3) The players you list are a surprising group if you're claiming that they didn't work out because they dominated the ball. Tinsley, for example, left for other reasons, of course, but the problem with his play was not so much that he had the ball so much as that what he did with the ball was so grossly unproductive (terrible shooter, turns it over, busts plays). We could put Ford in the same little leaking boat, and then go down your list (lingering for a moment to enjoy the spectacle of Ike Diogu banished from O'Brienland for his ball-dominant ways; fortunately for him he went on to realize his true potential on the... what team was it, again, where he became a big star?).

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  8. #105
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    Default Re: Prediction time: How good will Collison be in two years

    Quote Originally Posted by imawhat View Post
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    Both Allen Iverson and Paul Pierce were the star players on their respective teams. Darren Collison is not.
    Doesn't matter. But I think you'll find that Larry Bird, for one, thinks that Collison has star potential at least. Because he's very quick and has good handles, he can get anywhere he wants in the frontcourt, and then he shoots well from all angles and all ranges (including he's a AA free-throw shooter). That's a recipe for a clutch performer who can get you a lot of points, also known as a "star".

    Quote Originally Posted by imawhat View Post
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    Of the many common threads in all of Jim O'Brien's offenses, one of them is that the star players, the focus of the offense, are the ones allowed to dribble until the clock runs out. Pierce did it (and Walker to an extent), Iverson did it, and Granger does it.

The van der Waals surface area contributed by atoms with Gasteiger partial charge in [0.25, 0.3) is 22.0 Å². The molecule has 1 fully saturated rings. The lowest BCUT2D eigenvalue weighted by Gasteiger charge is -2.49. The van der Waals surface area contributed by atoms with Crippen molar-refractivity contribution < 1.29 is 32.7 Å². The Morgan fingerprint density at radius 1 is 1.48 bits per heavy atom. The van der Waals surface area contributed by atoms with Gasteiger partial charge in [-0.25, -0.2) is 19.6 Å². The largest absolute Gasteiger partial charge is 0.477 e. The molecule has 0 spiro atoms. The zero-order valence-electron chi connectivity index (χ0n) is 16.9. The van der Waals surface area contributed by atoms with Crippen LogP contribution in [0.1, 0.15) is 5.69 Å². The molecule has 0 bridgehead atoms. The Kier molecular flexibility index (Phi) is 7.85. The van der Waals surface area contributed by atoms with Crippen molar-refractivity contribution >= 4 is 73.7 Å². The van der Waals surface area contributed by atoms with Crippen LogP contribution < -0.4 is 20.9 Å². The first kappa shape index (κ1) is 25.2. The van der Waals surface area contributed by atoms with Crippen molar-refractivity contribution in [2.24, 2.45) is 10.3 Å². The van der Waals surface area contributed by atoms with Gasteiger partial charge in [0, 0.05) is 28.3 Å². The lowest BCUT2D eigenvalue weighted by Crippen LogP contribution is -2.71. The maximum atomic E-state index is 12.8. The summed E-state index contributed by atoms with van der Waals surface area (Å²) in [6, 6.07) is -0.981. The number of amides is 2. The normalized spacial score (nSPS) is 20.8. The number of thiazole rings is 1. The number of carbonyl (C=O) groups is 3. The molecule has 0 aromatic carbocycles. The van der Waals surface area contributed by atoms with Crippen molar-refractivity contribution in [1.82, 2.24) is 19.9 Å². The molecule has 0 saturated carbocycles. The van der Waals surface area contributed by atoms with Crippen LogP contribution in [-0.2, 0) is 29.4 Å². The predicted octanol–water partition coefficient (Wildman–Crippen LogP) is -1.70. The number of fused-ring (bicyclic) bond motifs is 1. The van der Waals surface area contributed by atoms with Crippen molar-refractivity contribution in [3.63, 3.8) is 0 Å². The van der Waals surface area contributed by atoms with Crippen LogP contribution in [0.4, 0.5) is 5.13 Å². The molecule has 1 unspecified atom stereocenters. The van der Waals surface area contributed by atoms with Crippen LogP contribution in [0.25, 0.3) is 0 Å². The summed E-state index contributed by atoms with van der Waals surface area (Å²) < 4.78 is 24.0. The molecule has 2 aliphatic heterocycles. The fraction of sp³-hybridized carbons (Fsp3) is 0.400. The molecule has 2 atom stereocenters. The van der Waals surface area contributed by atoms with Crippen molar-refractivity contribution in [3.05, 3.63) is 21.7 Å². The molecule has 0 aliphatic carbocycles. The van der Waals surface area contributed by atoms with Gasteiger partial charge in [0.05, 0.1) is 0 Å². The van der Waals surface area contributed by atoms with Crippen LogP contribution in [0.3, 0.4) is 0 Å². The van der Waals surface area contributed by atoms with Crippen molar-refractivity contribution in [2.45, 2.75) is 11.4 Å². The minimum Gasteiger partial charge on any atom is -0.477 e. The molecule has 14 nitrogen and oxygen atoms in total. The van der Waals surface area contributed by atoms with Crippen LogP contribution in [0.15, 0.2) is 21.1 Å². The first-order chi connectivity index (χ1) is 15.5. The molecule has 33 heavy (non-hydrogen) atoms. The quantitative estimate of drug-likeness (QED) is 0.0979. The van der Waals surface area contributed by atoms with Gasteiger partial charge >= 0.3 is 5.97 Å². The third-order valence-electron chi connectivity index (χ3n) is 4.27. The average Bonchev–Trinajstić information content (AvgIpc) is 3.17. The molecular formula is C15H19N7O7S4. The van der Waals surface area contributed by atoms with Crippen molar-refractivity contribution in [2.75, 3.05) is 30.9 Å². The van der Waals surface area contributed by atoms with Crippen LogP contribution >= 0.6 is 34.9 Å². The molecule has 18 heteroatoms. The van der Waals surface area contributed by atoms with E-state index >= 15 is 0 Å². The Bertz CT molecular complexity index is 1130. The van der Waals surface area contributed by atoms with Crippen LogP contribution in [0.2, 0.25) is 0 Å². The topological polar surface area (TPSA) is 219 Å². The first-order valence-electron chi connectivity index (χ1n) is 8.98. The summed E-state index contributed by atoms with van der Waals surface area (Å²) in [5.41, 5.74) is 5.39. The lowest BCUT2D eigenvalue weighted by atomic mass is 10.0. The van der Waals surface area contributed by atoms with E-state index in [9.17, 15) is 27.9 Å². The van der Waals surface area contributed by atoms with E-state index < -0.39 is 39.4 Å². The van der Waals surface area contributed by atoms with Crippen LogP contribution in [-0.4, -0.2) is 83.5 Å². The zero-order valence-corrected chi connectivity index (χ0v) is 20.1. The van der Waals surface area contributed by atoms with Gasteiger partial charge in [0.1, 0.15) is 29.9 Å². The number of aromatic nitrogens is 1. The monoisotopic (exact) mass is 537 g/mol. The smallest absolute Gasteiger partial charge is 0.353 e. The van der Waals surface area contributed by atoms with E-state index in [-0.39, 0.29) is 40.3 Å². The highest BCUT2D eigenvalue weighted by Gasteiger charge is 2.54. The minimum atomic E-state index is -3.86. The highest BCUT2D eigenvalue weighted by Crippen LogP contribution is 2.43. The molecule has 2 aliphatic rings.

The players you mention all had healthy assist rates and FT attempts. It doesn't seem strange to set your star players up to use their skills, especially if they're also helping the other guys contribute. And this image of a player dribbling out the clock doesn't look like any of the Jim O'Brien offenses I've seen; Jim wants to attack early to make it easy to churn the defense and get a good shot before the defense gets organized.

    Quote Originally Posted by imawhat View Post
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    Other than that, there are very few rules/disciplines to O'Brien's offense, especially with his point guards (other than looking for the shot first and shooting lots of threes).
    Now I doubt that you understand the offense.

    Quote Originally Posted by imawhat View Post
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    ... point guard is not a position where a player will flourish in O'Brien's current system.
    Collison has all the tools to flourish in the Pacers' offense, the way that Granger has and Mike Dunleavy did before his surgery. I'm confident that he will. But it'll give us something to compare notes on during the long winter nights.

    To be continued!
    :
    Last edited by O'Bird; 08-13-2010 at 04:26 PM. Reason: thought of something better
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  9. #106
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    Default Re: Prediction time: How good will Collison be in two years

    Sorry I just asked this question in another thread but I should have asked it here... so here it is....

    Question....

    Out of all the PG's that came out of last years draft where would you rank him as far as....

    How good he is now...

    and

    How much potential he has...

    Just a quick look at the PG's selected in last years draft...

    Evans, Curry, Price, Jennings, Rubio, Flynn, Teague, Lawson, Holliday, Maynor, Beaubois, Douglass.....

    Just Curious...

  10. #107

    Default Re: Prediction time: How good will Collison be in two years

    Quote Originally Posted by imawhat View Post